Meanwhile, Bloomberg's Mark Gurman said his display is busted, though he noted he took off a "protective layer/film" Samsung says shouldn't be removed. YouTuber Marques Brownlee (MKBHD) encountered a similar issue after he removed the film, thinking it was a screen protector. So, you probably shouldn't take that layer off if you're buying a Galaxy Fold -- there's a warning on the wrap that urges you to leave the film in place.
We've asked Samsung for comment on these issues, though it's unclear how widespread they are. While a folding screen will inevitably add all manner of new complications, Samsung can hardly afford another major hardware disaster following the Note 7 debacle, in which it had to recall and discontinue the handset after numerous battery explosions. Though Samsung has yet to fully lay out its Galaxy Fold after-sale plans, rumor has it the company will offer screen replacements for free.
Meanwhile, at a hair under $2,000, the Galaxy Fold carries a hefty price tag, but that hasn't deterred folks who snapped up the device in pre-orders before even getting a chance to try it in store. So much so that Samsung has already sold out of its initial run, albeit before the reports of broken screens started to emerge.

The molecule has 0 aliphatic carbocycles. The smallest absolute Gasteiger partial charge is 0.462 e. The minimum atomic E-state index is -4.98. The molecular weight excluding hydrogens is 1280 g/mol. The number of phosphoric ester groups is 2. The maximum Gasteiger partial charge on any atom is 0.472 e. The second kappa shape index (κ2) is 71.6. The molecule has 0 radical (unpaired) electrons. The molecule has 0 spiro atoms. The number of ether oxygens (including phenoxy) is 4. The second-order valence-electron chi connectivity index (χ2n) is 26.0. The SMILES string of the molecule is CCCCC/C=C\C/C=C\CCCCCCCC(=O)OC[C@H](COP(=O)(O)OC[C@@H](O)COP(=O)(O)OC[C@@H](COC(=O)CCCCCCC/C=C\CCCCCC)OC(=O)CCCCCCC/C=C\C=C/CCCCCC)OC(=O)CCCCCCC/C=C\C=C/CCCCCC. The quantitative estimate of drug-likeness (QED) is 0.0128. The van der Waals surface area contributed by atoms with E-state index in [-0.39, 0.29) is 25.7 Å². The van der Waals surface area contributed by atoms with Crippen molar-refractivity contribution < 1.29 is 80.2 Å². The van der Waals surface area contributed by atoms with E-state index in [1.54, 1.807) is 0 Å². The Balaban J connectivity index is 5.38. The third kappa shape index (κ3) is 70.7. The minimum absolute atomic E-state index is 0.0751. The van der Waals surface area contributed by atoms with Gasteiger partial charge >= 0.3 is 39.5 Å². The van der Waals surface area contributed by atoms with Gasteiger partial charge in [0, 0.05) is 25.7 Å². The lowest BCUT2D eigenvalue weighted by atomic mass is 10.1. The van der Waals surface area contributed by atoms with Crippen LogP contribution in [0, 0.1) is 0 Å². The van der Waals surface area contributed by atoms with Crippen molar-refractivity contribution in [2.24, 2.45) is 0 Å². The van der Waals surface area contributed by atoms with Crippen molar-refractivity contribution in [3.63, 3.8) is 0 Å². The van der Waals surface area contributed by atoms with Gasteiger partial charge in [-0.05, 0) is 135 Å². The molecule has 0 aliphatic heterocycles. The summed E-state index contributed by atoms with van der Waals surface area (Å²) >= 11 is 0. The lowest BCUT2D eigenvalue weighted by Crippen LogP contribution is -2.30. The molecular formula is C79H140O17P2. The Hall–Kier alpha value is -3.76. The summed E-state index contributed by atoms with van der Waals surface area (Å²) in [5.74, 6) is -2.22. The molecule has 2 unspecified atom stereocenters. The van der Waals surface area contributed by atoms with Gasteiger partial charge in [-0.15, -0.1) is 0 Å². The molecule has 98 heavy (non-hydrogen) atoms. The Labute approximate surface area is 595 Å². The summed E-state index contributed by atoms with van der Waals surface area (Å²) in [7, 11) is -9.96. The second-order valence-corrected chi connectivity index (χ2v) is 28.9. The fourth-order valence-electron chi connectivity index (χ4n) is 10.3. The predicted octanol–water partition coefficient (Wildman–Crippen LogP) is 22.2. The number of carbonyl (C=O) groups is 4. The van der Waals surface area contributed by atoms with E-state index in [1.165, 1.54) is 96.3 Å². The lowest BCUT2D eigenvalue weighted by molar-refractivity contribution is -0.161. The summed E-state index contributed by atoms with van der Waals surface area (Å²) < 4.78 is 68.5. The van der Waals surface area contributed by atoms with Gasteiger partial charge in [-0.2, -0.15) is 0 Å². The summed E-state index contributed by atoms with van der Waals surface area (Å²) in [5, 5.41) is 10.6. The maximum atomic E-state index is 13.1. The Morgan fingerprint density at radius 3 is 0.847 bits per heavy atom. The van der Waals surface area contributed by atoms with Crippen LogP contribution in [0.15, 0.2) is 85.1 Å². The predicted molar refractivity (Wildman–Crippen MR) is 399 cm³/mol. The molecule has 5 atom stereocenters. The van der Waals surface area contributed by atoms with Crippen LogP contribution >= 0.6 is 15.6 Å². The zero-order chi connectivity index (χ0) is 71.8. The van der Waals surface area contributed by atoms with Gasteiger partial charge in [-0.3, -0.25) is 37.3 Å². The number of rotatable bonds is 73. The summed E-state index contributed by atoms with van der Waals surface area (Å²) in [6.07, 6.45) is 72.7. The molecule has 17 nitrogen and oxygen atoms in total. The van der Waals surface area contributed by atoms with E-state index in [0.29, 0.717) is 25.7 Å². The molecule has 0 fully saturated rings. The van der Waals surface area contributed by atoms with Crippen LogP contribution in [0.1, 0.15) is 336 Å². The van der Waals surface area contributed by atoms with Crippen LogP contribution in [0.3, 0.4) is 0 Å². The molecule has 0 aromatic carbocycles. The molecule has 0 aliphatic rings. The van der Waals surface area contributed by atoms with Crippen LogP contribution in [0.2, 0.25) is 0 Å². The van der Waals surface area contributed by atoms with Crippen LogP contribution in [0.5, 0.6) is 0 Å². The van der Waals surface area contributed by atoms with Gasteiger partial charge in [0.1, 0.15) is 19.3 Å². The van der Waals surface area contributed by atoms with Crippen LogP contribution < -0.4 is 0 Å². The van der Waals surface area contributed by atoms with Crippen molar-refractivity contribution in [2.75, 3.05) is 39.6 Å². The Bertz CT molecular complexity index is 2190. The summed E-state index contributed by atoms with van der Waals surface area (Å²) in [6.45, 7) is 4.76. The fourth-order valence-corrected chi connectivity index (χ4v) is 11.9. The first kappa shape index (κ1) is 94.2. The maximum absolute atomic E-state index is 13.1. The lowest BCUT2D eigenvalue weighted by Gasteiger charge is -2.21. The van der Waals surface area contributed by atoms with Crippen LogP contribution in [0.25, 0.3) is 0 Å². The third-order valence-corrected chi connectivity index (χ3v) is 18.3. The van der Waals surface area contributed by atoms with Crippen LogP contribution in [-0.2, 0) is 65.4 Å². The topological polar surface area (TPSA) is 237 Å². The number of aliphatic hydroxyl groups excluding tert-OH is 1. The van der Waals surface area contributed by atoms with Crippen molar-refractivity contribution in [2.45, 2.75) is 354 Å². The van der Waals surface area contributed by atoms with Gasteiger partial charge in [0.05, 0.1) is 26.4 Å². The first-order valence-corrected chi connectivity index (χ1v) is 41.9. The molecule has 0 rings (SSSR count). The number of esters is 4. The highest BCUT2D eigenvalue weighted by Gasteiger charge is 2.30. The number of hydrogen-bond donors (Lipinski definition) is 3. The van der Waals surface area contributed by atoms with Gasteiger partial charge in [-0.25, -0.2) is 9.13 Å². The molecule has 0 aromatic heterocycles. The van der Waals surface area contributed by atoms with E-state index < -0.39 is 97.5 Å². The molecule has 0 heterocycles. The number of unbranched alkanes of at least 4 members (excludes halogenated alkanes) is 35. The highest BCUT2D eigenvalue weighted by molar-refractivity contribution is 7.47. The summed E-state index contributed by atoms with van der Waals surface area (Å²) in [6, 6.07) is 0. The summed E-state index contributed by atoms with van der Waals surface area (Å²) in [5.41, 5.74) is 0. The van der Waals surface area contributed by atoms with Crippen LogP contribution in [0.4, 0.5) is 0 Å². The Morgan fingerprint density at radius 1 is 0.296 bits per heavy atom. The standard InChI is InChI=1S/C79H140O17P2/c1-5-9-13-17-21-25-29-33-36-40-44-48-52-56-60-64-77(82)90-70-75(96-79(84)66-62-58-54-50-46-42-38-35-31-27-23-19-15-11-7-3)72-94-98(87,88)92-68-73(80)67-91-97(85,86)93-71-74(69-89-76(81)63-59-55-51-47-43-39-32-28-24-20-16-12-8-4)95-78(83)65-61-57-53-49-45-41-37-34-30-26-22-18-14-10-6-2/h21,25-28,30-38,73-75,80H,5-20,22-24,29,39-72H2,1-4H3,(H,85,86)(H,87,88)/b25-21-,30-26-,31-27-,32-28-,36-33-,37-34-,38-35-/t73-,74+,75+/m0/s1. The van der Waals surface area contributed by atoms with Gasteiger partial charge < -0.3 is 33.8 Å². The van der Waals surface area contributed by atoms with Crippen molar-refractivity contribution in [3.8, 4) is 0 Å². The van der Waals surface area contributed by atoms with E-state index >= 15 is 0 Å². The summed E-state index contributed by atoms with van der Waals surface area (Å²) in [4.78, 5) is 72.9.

The device is out of stock on Samsung's website, and the company told people who reserved one of the foldable phones (but didn't commit to the pre-order) they can't buy the Galaxy Fold "due to overwhelming demand." They've been placed on a waitlist.
Meanwhile, the shipping date for current orders from AT&T is early June, a far cry from the Fold's April 26th release date. T-Mobile will only sell it in store for now. It's unlikely Samsung made a ton of the handsets in the first run, so we perhaps shouldn't read too much into it selling out of the Fold right now in terms of it generating a high volume of sales. Yet there's clearly a demand for the handset, and perhaps it's more of a status symbol for those who'll be among the first to have a foldable phone in their pocket.